Control-regime Interaction between Power Stations and Supply Grids in a Deregulated Power Supply System - Measures to Reduce Power Station Load

Project Number 306

Research Project Nos. 243 and 285 investigated the control-regime interaction between power stations and supply networks against the background of a deregulated power supply industry. The project findings clearly show that there has been a fundamental change in many of the assumptions and constraints that underlie today’s network codes. As a result, the individual components for the control-regime interaction between power stations and supply grid are no longer fully capable of meeting the current requirements.

The very large trading-induced frequency variations at hour changes, as established in the two forerunner projects, and the potential remedial measures in the form of improved planned-output management, prompted a series of ongoing talks - at a German and European level - between the steering committee and power station operators, dispatch planners and transmission network operators.

There is now broad agreement that because of the increasing frequency of their occurrence and the steady rise in the absolute volume involved these trading-induced frequency variations have to be counteracted, and that a ramped rather than a stepped set-point can make a considerable contribution when it comes to large power switches.

To this effect the first work package of the follow-up project will seek to develop a detailed concept and have this agreed with the various operators involved:

  • What kind of power station units should be included in such a control regime, how can the implementation be undertaken for the different power station types and where should the ramped implementation be introduced. This point will also involve further talks with operators of hydro power stations and gas turbines.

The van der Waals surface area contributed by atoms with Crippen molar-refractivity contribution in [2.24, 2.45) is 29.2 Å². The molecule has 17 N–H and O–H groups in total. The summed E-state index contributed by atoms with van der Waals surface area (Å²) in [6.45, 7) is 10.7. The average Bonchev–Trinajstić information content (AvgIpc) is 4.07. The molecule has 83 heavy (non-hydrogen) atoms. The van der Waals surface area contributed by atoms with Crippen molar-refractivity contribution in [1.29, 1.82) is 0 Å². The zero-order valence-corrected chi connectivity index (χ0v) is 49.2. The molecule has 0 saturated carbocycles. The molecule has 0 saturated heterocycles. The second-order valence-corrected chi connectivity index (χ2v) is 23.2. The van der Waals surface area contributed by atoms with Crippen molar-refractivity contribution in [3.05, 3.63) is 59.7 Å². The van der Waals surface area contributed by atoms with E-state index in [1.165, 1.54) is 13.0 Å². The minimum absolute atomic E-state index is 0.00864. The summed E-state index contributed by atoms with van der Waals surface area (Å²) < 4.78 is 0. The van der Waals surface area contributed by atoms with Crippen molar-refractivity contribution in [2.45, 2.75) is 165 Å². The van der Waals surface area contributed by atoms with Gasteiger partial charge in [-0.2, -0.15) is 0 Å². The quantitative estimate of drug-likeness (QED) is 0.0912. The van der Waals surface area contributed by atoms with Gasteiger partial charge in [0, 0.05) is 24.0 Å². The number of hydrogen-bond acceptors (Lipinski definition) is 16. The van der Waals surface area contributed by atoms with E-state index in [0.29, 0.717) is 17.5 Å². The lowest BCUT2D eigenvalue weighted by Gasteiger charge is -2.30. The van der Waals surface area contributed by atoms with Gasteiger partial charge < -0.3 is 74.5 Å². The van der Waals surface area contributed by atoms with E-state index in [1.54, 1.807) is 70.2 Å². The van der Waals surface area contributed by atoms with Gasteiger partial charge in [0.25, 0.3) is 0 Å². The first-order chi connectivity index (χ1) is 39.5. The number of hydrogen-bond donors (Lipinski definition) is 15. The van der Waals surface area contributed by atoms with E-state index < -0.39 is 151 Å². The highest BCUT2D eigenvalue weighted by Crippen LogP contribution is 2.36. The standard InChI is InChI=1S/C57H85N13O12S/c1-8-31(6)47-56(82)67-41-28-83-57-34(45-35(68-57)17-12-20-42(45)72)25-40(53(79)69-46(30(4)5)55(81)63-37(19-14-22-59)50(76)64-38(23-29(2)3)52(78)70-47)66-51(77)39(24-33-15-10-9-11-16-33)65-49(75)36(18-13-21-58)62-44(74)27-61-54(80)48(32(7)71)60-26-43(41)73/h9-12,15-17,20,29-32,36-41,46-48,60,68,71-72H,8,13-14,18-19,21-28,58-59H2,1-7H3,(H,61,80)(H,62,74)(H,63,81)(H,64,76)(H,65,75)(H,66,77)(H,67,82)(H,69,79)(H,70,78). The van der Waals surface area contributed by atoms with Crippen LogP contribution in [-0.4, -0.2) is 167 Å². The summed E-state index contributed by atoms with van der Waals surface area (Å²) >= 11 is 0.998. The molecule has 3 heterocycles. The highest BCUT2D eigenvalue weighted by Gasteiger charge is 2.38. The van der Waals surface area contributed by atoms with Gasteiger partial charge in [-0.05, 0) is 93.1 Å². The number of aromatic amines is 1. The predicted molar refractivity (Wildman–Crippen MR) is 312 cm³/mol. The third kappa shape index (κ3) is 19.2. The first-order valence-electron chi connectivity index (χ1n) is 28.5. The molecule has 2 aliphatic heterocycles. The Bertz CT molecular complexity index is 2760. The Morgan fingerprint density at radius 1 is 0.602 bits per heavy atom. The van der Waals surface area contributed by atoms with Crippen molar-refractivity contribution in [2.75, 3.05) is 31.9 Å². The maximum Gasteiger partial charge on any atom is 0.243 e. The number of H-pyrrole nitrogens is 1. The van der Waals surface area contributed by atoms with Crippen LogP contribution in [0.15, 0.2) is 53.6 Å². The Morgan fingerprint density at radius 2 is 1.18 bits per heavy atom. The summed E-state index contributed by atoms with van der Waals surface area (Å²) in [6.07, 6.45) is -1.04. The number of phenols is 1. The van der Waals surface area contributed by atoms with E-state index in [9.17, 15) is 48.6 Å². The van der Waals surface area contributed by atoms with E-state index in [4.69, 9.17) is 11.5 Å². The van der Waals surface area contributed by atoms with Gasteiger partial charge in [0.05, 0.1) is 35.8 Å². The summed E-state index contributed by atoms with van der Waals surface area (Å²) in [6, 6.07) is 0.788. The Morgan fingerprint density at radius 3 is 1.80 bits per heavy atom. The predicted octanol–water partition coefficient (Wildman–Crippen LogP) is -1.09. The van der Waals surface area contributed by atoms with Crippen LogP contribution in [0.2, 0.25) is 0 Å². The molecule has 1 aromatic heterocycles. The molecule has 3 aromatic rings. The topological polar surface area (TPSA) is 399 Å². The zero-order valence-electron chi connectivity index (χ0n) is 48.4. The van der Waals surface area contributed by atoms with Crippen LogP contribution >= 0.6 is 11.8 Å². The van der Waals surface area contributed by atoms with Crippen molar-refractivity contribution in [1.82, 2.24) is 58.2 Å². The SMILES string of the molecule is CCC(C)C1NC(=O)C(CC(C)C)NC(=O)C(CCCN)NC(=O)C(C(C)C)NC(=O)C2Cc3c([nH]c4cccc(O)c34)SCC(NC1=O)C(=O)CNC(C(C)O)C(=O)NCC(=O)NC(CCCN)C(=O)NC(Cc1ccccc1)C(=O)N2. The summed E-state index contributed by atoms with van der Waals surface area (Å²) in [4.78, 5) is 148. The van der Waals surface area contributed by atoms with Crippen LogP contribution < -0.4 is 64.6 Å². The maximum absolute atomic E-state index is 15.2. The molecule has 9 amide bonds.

• Proposals for the accounting/billing procedures to be agreed in collaboration with both the network operators and the traders.

The new concept is to be drawn up in the form of a VGB Guideline that will be published in both German and English. Discussions with network operators and power station dispatchers during the preparation phase should produce agreed results whose content may eventually be included in international rules.

Nonlinear tracking filters can be used to prevent continuous actuation of primary-controlled power station units. Research Project No. 285 demonstrated that an uncoordinated, blanket-coverage deployment of nonlinear tracking filters counteracts the actual objective of relieving the actuators from the effects of network frequency noise, as the sought-after equalisation effect is nullified for all power station units. In addition to the filter effect created by the insensitivity of the relevant control circuits of a power station unit the targeted use of nonlinear tracking filters would deprive power station operators of the possibility of employing a low-stress regime, especially in the case of primary-controlled power station units that are subject to high rates of wear.

The second work package of the follow-up project will therefore seek to develop a concept for the coordinated use of nonlinear tracking filters, which will also be set out in a VGB Guideline. A meaningful approach would be based on the equalisation concept presented in the Operation Handbook, to the effect that any deployment of nonlinear tracking filters is to be counterbalanced within the same TSO area. Note here that the relevant frequency components have to be pre-allocated to the power station units. This allocation can for instance be carried out on the basis of various types of nonlinear tracking filters.

The project is to run from July 2007 to Juni 2009 and is being managed by the Department for Power Generation and Automation at the Stuttgart University Institute for Process Technology and Steam Boiler Systems, under the leadership of Tobias Weissbach. The investigations will be supported by the Technical Committee Electrical Engineering, I&C, and IT .